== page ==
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The best way to protect AVR pin for me is RC filter and TVS diode but I don't know one thing. I've seen schematics where TVS diode was before RC filter like in first schematics.

schematic

simulate this circuit – Schematic created using CircuitLab

But before resistor it is larger current so TVS diode will blow faster than in situation that TVS diode would be behind RC like in second schematics.

schematic

simulate this circuit

Question is: Which way of protecting AVR input is better, first or second?

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  • \$\begingroup\$ What says in the AVR datahseet about the voltage and current limits? No ESD protection for the input ? \$\endgroup\$ – R Djorane Dec 7 '16 at 14:28
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You have three components there that are all there for protecting the AVR, but all are doing a different job.

The resistor is there to stop steady state high voltages.

The capacitor is to remove ripple/RF/slow transients.

The TVS is to suppress fast transients.

In order to get the best out of your protection, you need to have the shortest (lowest inductance) path back for the fast transient impulses (such as ESD). To do this, you fit the TVS (the fastest responding device) as close to the input to the board as possible. The capacitor would then be a bit further in (depending on the layout and design) and the resistor (which only deals with very slow, or steady state situations) can pretty much be on the pin of the AVR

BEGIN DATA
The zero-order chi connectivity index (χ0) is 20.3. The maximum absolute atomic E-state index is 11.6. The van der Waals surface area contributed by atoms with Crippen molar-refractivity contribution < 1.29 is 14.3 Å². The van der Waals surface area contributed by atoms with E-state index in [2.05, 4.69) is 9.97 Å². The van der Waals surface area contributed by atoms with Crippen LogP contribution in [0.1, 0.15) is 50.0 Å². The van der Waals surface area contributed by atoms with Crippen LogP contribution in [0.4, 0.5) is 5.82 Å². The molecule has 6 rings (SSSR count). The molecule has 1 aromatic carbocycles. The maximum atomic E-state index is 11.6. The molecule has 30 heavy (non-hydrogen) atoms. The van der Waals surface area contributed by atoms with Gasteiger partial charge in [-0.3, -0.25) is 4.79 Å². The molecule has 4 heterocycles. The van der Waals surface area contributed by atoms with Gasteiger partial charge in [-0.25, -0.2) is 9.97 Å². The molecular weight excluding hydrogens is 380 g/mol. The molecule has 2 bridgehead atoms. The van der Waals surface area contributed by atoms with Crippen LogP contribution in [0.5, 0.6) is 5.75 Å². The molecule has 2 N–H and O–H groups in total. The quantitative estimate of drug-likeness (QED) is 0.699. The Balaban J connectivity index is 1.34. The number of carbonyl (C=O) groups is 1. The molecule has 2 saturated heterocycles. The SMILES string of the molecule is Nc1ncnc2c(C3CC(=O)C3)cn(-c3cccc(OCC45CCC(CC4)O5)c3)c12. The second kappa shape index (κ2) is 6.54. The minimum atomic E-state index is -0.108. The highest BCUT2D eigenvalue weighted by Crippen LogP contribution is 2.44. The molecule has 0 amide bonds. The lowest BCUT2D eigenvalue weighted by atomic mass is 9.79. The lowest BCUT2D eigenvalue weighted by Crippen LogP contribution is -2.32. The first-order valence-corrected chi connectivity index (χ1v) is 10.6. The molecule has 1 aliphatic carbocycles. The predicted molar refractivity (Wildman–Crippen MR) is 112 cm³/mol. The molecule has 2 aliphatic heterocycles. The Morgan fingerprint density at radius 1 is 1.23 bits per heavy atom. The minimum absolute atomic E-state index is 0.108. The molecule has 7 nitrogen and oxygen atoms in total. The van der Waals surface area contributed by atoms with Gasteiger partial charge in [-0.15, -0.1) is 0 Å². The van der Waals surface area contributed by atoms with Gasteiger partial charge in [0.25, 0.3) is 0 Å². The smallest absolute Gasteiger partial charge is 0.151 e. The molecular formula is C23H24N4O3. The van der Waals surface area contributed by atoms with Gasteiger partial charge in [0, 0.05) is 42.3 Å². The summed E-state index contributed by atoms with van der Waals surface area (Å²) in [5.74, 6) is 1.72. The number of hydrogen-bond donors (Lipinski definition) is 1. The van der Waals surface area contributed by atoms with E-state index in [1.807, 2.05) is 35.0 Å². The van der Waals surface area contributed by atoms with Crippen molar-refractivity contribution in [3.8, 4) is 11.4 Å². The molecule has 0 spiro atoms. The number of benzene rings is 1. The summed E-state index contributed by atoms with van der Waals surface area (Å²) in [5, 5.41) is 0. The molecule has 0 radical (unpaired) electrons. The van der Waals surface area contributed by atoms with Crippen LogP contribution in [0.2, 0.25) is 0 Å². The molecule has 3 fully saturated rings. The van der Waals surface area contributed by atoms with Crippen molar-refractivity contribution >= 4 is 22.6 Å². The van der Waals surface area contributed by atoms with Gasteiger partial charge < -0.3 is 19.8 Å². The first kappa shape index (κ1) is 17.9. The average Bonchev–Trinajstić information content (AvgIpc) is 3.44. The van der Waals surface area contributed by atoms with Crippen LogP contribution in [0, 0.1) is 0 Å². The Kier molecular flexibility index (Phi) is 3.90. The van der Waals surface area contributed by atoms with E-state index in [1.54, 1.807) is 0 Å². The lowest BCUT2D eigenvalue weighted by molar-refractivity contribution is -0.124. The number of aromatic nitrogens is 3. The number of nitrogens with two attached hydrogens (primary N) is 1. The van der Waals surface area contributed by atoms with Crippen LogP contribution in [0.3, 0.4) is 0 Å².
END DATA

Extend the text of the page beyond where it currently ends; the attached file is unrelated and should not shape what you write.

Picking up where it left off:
EDIT: As some of the other answeres have added, you can use diodes (mainly Zener diodes) to clamp the voltage of the signal rail. The important difference between Zener diodes and TVS diodes is the speed of reaction and power dissipation: a Zener will clamp the voltage at steady states, but will not catch the quick spikes from ESD or similar events. A TVS will react quickly and catch the spike, but is not designed to handle a continued over voltage event.

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Resistors are useful before and after the TVS to serve different purposes. The cap may be placed either in parallel with the TVS or directly at the processor pin; the latter will provide somewhat more protection, but will also cause the processor to respond more slowly to changes in the input.

If the input to the device were connected to a charged-up capacitor (e.g. 100V) and there were no resistor anyplace, the TVS might quickly clamp to 6V, but the processor's internal protection diode would have a very large amount of current forced through it with a one-volt drop. The vast majority of the energy from the capacitor would be dissipated in the TVS, but the processor would still absorb a damaging amount. Further, almost all of the energy would need to be handled by the TVS.

Adding a resistor between the outside world and the TVS would reduce the current, but since the resistor would have almost 100 volts across it, it would pass a significant amount of current, and that current would end up flowing through the chip's protection diode. As above, the TVS would help, but leave a large amount of energy for the chip to handle. In this scenario most of the energy would be dissipated by the resistor rather than the TVS, so the TVS would be stressed less severely.

Placing a resistor between the TVS and the chip, but not between the TVS and the outside world, would protect the chip provided the TVS was able to clamp the voltage effectively, because the resistor itself would only have a few volts across it. The TVS, however, would be taked with dissipating almost all of the energy from the capacitor.

Placing a resistor on both sides of the TVS would provide by far the best protection. Most of the energy would be dissipated in the first resistor, making it much easier for the TVS to absorb the rest, while the second resistor would limit the peak current fed into the CPU.

schematic

simulate this circuit – Schematic created using CircuitLab